Can a neural network learn a functional, and its functional derivative?

I understand that neural networks (NNs) can be considered universal approximators to both functions and their derivatives, under certain assumptions (on both the network and the function to approximate). In fact, I have done a number of tests on simple, yet non-trivial functions (e.g., polynomials), and it seems that I can indeed approximate them and their first derivatives well (an example is shown below).

What is not clear to me, however, is whether the theorems that lead to the above extend (or perhaps could be extended) to functionals and their functional derivatives. Consider, for example, the functional: $$$$F[f(x)] = \int_a^b dx ~ f(x) g(x)$$$$ with the functional derivative: $$$$\frac{\delta F[f(x)]}{\delta f(x)} = g(x)$$$$ where $$f(x)$$ depends entirely, and non-trivially, on $$g(x)$$. Can a NN learn the above mapping and its functional derivative? More specifically, if one discretizes the domain $$x$$ over $$[a,b]$$ and provides $$f(x)$$ (at the discretized points) as input and $$F[f(x)]$$ as output, can a NN learn this mapping correctly (at least theoretically)? If so, can it also learn the mapping's functional derivative?

I have done a number of tests, and it seems that a NN may indeed learn the mapping $$F[f(x)]$$, to some extent. However, while the accuracy of this mapping is OK, it is not great; and troubling is that the computed functional derivative is complete garbage (though both of these could be related to issues with training, etc.). An example is shown below.

If a NN is not suitable for learning a functional and its functional derivative, is there another machine learning method that is?

Examples:

(1) The following is an example of approximating a function and its derivative: A NN was trained to learn the function $$f(x) = x^3 + x + 0.5$$ over the range [-3,2]: from which a reasonable approximation to $$df(x)/dx$$ is obtained: Note that, as expected, the NN approximation to $$f(x)$$ and its first derivative improve with the number of training points, NN architecture, as better minima are found during training, etc.

(2) The following is an example of approximating a functional and its functional derivative: A NN was trained to learn the functional $$F[f(x)] = \int_1^2 dx ~ f(x)^2$$. Training data was obtained using functions of the form $$f(x) = a x^b$$, where $$a$$ and $$b$$ were randomly generated. The following plot illustrates that the NN is indeed able to approximate $$F[f(x)]$$ quite well: Calculated functional derivatives, however, are complete garbage; an example (for a specific $$f(x)$$) is shown below: As an interesting note, the NN approximation to $$F[f(x)]$$ seems to improve with the number of training points, etc. (as in example (1)), yet the functional derivative does not.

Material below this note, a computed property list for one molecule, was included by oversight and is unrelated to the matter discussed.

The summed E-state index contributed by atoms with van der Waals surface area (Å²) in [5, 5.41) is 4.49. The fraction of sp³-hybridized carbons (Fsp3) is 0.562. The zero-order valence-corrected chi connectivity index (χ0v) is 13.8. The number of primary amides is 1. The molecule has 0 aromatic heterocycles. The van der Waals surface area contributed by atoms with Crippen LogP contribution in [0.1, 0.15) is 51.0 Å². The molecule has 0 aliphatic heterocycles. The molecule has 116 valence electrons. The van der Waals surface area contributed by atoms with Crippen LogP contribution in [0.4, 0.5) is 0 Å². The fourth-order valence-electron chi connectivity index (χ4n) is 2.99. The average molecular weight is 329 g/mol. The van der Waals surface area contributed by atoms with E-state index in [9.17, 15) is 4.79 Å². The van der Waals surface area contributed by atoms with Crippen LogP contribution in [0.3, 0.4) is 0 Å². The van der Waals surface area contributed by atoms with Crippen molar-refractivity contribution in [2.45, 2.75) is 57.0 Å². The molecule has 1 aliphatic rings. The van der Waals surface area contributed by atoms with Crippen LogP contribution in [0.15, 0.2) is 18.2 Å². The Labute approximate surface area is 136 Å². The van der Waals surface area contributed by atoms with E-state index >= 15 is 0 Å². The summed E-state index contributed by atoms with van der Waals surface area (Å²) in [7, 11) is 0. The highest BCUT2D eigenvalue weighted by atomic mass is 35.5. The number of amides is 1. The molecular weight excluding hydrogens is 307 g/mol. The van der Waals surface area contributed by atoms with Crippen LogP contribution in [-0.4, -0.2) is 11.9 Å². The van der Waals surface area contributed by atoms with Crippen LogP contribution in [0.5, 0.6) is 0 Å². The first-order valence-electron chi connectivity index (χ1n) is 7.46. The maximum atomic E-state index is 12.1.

• Interesting question. How are you representing the input f of the functional F? I assume f is being quantized to some vector of f-values (say a vector of 1000 samples). If so, what does the x-axis of your third plot mean? It seems to be different than the x-axis of your 4th plot. Is the network being trained to learn F[f] and dF/df, or are you computing dF/df once the network is trained? Nov 10 '19 at 22:22

This is a good question. I think it involve theoretical mathematical proof. I have been working with Deep Learning (basically neural network) for a while (about a year), and based on my knowledge from all the papers I read, I have not seen proof about this yet. However, in term of experimental proof, I think I can provide a feedback.

Let's consider this example below:

In this example, I believe via multi-layer neural network, it should be able to learn both f(x) and also F[f(x)] via back-propagation. However, whether this apply to more complicated functions, or all functions in the universe, it require more proofs. However, when we consider the example of Imagenet competition --- to classify 1000 objects, a very deep neural network are often used; the best model can achieve an incredible error rate to ~5%. Such deep NN contains more than 10 non-linear layers and this is an experimental proof that complicated relationship can be represented through deep network [based on the fact that we know a NN with 1 hidden layer can separate data non-linearly].

But whether ALL derivatives can be learned required more research.

I am not sure if there any machine learning methods that can learn the function and its derivative completely. Sorry about that.

• Thank you for your answer. I was actually a bit surprised at first that a neural network could approximate a functional at all. Accepting the fact that it could though, it then does then intuitively seem that information about its functional derivative should be contained in the solution (as is the case with functions), especially for simple functions and functionals (as in your example) In practice, however, this is not the case. In light of your example, I added some examples to my original post. Jun 23 '15 at 22:36
• Cool, what is the setting for your neural network? Such as number of layers, hidden units, activation functions, etc. Jun 24 '15 at 17:02